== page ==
Although in some instances the district court may consider evidence outside the complaint, in doing so it converts the motion to dismiss to a motion for summary judgment. Fed. R. Civ. P. 12(b)(6). If the district court chooses to treat the motion as one for summary judgment, it must give the parties a "reasonable opportunityto present all material made pertinent to such a motion by Rule 56." Id. The district court did not give such notice to Kostrzewa, however, and to rule on a motion for summary judgment without giving Kostrzewa the opportunity to produce evidence regarding whether a plea agreement existed would constitute unfair surprise to the plaintiff, particularly because he did not file any affidavits or other documents outside the pleadings that would give him notice that the district court might venture outside the pleadings. See Salehpour v. University of Tennessee, 159 F.3d 199, 204 (6th Cir. 1998), cert. denied, 526 U.S. 1115 (1999); Dayco Corp. v. Goodyear Tire & Rubber Co., 523 F.2d 389, 393 (6th Cir. 1975).
The district court may have partially based its conclusion that a plea bargain existed on the court documents that were attached to defendants' reply brief. A district court may consider public records in deciding a motion to dismiss without converting the motion to one for summary judgment. Nieman v. NLO, Inc., 108 F.3d 1546, 1554 (6th Cir. 1997). Even if this were the basis for the district court's conclusion, the court documents submitted by the defendants do not indicate whether or not a plea agreement was made regarding the obstruction charge. Instead, the documents only show that Kostrzewa's obstruction charge was dismissed on the same day that he pleaded guilty to driving without a valid license. Without further information, the district court could not have determined conclusively that a plea agreement affecting the obstruction charge did, in fact, exist in this case. Thus, the district court erred in holding that it was beyond doubt that Kostrzewa could prove no set of facts in support of his state law malicious prosecution claim against Sergeant McWilliams that would entitle him to relief.6
E. Plaintiff's 42 U.S.C. §1983 Claim Against the City of Troy
In his complaint, Kostrzewa challenges the constitutionality of Troy's alleged "policy requiring officers to handcuff detainees during transport, no matter the circumstances and even if injury was substantially likely to result." J.A. at 18 (Compl.). The district court granted the City's motion for dismissal, stating that, because Kostrzewa failed to show that his handcuffing was unconstitutional under the Fourth Amendment, his "claim that the city policy was unconstitutional also fails." J.A. at 85 (D. Ct. Order).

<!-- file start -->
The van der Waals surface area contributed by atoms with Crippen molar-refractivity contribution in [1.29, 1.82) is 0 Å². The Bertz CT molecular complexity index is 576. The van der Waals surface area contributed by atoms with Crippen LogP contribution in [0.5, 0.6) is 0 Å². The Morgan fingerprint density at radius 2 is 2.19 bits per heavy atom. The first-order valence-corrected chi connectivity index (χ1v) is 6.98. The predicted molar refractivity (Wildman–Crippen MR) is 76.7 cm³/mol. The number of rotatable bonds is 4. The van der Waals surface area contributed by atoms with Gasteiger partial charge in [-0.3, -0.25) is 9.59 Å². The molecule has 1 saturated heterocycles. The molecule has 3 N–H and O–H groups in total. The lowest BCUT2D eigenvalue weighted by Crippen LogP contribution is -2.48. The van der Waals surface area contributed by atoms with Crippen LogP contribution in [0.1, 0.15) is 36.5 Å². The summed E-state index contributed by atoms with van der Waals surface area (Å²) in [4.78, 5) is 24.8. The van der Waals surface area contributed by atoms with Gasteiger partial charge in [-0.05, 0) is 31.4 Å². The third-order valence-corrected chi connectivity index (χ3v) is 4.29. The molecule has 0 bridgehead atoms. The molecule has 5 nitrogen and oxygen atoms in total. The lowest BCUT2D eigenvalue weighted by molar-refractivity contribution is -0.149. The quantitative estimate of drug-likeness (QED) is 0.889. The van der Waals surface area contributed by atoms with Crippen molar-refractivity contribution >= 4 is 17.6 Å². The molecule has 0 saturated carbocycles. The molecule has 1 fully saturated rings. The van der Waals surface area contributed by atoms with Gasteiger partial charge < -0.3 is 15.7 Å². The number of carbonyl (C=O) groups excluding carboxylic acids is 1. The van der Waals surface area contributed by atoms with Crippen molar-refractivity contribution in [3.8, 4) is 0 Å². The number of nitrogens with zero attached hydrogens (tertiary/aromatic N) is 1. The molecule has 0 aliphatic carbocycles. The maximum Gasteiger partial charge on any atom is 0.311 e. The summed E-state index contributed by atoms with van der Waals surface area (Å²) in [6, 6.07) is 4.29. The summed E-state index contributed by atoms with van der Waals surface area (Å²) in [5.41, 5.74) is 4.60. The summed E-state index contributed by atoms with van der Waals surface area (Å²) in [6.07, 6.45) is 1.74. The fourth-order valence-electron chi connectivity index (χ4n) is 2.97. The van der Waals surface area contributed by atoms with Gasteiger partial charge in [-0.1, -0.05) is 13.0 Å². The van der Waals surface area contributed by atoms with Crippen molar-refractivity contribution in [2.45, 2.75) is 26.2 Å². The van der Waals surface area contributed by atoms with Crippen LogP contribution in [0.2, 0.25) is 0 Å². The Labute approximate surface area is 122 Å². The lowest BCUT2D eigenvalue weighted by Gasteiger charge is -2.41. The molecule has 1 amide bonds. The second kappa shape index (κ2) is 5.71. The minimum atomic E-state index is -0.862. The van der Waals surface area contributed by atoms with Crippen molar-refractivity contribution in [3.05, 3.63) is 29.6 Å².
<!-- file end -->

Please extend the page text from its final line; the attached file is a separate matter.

The Supreme Court has held that municipalities can be sued under 42 U.S.C. §1983 not on the basis of respondeat superior, but only when "there is a direct causal link between a municipal policy or custom and the alleged constitutional deprivation."City of Canton v. Harris, 489 U.S. 378, 385 (1989); Monell v. Dep't of Soc. Servs., 436 U.S. 658, 694 (1978). The plaintiff alleged facts in his complaint which establish this direct link, stating that Officers Kocenda and Jenkins, upon hearing his complaints that the handcuffs were too tight and too small for his wrists, told him that, pursuant to the City of Troy's policy, they were required to handcuff all detainees.
While the Supreme Court in Graham acknowledged that the government has the right to use, or threaten to use, "some degree of physical coercion" when making an arrest, it is not clear from the face of the complaint that the government's interests in officer and public safety outweigh the detainee's interests in being free from severe pain and risk of injury, particularly in this case, where a non-violent detainee was forced to wear handcuffs that were allegedly too small, even on their loosest setting, simply because the City's policy may have required it. See Graham, 490 U.S. at 396. Moreover, for the district court to make a blanket statement that the use of handcuffs on detainees is, in all cases, objectively reasonable is at odds with the Supreme Court's holding in Graham that the particular facts of each case be examined when making a determination of the reasonableness of the force used. See Soares v. Connecticut, 8 F.3d 917, 921 (2d Cir. 1993) (refusing to hold that handcuffing is per se reasonable).